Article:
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Automating Tasks with Cron Jobs


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In this lesson, learn about Linux cron job and crontab. Cron jobs are a fundamental aspect of Linux that allow you to schedule scripts or commands to run automatically at specified times or intervals.

You will learn about the workings of cron jobs, their syntax, and practical applications. Specifically, you'll create a cron job to execute the backup script we created earlier every Sunday at midnight. Additionally, you will learn how to view cron logs, and log cron job output to a file.

Understanding Cron Jobs

Cron jobs are essential for automating repetitive tasks in a Linux environment. Each user on a Linux system can have their own crontab (cron table) to schedule tasks.

Cron Job Syntax

A cron job is defined by a line in a crontab, following this structure:

* * * * * /path/to/command

The five asterisks represent different units of time: minute, hour, day of the month, month, and day of the week, respectively. By replacing these asterisks with specific numbers or ranges, you can control when the cron job runs.

Creating a Weekly Backup Cron Job

Let's schedule your backup script to run every Sunday at midnight.

  1. Open the root users crontab file by prefixing your command with sudo:
sudo crontab -e
  1. Add the following line:
0 0 * * 0 /root/backup_script.sh

This tells cron to run /root/backup_script.sh at 00:00 (midnight) every Sunday.

  1. Save and exit the editor. Cron will update its schedule based on this.

Verifying Your Cron Job

To see your current cron jobs:

sudo crontab -l

Your backup script should be listed.

Logging Cron Job Output

To log the output of your cron job to a file:

  1. Modify the cron job line in your crontab:
0 0 * * 0 /root/backup_script.sh > /var/log/backup_script.log 2>&1

Here, > /path/to/logfile redirects standard output to a log file, and 2>&1 redirects standard error to standard output, effectively logging all output to your specified file.

For testing purposes, you can set the first block to all asterisks as shown below so it will execute once per minute. BECAREFUL because this could fill up your disk drive if you don't change these settings back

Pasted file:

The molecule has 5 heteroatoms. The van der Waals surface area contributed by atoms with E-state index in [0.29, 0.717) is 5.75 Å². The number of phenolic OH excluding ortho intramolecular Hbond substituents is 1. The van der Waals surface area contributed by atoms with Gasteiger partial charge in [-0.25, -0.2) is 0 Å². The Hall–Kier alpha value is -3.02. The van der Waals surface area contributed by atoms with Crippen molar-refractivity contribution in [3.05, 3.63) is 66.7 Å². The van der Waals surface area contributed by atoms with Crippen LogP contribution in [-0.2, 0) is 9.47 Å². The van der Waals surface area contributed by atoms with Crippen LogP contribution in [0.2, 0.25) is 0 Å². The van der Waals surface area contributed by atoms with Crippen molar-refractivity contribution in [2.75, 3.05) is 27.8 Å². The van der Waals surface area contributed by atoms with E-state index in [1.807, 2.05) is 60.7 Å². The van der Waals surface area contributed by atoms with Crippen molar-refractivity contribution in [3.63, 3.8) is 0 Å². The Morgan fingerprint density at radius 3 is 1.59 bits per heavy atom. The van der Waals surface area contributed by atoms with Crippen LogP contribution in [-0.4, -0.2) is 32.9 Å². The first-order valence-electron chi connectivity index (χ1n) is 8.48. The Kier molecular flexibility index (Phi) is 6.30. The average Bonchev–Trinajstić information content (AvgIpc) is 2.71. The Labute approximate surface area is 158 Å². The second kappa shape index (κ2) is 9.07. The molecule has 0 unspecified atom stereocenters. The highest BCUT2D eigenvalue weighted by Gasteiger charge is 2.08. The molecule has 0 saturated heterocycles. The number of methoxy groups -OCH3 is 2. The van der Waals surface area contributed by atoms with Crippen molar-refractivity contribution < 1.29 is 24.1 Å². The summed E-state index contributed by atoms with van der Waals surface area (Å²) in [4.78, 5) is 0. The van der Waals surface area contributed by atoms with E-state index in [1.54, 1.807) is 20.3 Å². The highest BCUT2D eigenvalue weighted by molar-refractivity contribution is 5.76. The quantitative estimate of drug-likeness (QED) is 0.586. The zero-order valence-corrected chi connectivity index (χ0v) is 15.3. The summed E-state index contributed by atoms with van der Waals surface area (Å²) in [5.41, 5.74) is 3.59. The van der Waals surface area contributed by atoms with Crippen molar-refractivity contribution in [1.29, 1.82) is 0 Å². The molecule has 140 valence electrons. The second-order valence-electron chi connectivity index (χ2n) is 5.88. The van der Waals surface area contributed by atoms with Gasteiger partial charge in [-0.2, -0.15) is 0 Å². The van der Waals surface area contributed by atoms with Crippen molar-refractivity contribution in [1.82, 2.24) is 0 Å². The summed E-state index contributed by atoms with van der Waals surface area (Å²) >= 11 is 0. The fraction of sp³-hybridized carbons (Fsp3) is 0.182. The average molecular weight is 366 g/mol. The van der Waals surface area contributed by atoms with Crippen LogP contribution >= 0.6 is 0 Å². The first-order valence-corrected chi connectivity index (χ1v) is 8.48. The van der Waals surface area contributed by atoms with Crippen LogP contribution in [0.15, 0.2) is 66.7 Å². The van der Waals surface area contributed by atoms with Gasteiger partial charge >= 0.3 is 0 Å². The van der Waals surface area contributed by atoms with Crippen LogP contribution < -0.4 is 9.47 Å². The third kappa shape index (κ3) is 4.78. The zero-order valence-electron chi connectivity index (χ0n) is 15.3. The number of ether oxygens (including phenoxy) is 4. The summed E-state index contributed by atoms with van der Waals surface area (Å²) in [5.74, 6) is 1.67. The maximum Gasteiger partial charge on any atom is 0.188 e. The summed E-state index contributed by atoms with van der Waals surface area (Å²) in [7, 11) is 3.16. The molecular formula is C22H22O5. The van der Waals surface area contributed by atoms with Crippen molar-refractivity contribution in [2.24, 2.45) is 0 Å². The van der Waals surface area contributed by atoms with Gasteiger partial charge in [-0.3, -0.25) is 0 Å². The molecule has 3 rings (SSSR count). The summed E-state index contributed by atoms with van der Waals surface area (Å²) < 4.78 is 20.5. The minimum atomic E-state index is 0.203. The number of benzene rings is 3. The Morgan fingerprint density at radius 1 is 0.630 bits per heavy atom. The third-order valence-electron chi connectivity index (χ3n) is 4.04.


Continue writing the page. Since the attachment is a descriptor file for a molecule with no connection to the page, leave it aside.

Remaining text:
* * * * * /root/backup_script.sh > /var/log/backup_script.log 2>&1

Here's a breakdown of the cron syntax:

  1. Minute: Ranges from 0 to 59.
  2. Hour: Ranges from 0 to 23, where 0 represents midnight.
  3. Day of Month: Ranges from 1 to 31. Note that not all months have 31 days.
  4. Month: Ranges from 1 to 12, where January is 1.
  5. Day of Week: Ranges from 0 to 6, where Sunday is either 0 or 7.

Each time field can have:

  • A single value, e.g., 5 in the hour field means 5 AM.
  • A list of values separated by commas, e.g., 1,3,5 in the day of the week field means Monday, Wednesday, and Friday.
  • A range of values, e.g., 1-5 in the day of the week field means Monday to Friday.
  • A step value, e.g., */10 in the minutes field means every 10 minutes.

Here are some examples:

  • 0 5 * * * /path/to/command: Run the command every day at 5:00 AM.
  • */10 * * * * /path/to/command: Run the command every 10 minutes.
  • 0 0 1 * * /path/to/command: Run the command at midnight on the first day of every month.
  • 0 0 * * 0 /path/to/command: Run the command every Sunday at midnight.

Viewing Cron Logs

To view logs of cron jobs, you can check the syslog:

sudo grep CRON /var/log/syslog

This command filters the syslog for entries related to cron, allowing you to see when and how cron jobs have been executed.

You can also tail the syslog for cron logs:

sudo tail -f /var/log/syslog | grep CRON

You can also tail our new log file:

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